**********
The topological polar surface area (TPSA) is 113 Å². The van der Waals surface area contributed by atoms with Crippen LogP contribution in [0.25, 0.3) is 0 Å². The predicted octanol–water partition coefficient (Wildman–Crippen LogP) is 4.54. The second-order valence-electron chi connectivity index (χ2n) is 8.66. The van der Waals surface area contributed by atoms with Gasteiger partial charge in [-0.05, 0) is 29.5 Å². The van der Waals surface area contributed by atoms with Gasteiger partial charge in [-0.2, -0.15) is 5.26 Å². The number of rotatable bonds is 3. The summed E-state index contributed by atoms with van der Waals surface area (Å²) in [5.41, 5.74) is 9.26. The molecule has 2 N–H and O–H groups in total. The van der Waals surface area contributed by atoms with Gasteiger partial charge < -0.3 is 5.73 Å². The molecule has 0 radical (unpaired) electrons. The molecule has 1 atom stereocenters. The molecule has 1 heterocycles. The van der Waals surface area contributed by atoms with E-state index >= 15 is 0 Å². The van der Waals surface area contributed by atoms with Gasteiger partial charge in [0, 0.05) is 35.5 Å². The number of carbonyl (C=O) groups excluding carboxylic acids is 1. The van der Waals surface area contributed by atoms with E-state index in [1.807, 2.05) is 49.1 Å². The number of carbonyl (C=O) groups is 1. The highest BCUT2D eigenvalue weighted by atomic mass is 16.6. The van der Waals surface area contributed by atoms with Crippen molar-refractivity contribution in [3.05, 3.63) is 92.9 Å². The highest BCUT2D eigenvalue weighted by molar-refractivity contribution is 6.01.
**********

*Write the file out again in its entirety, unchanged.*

The topological polar surface area (TPSA) is 113 Å². The van der Waals surface area contributed by atoms with Crippen LogP contribution in [0.25, 0.3) is 0 Å². The predicted octanol–water partition coefficient (Wildman–Crippen LogP) is 4.54. The second-order valence-electron chi connectivity index (χ2n) is 8.66. The van der Waals surface area contributed by atoms with Gasteiger partial charge in [-0.05, 0) is 29.5 Å². The van der Waals surface area contributed by atoms with Gasteiger partial charge in [-0.2, -0.15) is 5.26 Å². The number of rotatable bonds is 3. The summed E-state index contributed by atoms with van der Waals surface area (Å²) in [5.41, 5.74) is 9.26. The molecule has 2 N–H and O–H groups in total. The van der Waals surface area contributed by atoms with Gasteiger partial charge < -0.3 is 5.73 Å². The molecule has 0 radical (unpaired) electrons. The molecule has 1 atom stereocenters. The molecule has 1 heterocycles. The van der Waals surface area contributed by atoms with E-state index >= 15 is 0 Å². The van der Waals surface area contributed by atoms with Gasteiger partial charge in [0, 0.05) is 35.5 Å². The number of carbonyl (C=O) groups excluding carboxylic acids is 1. The van der Waals surface area contributed by atoms with E-state index in [1.807, 2.05) is 49.1 Å². The number of carbonyl (C=O) groups is 1. The highest BCUT2D eigenvalue weighted by atomic mass is 16.6. The van der Waals surface area contributed by atoms with Crippen molar-refractivity contribution in [3.05, 3.63) is 92.9 Å². The highest BCUT2D eigenvalue weighted by molar-refractivity contribution is 6.01.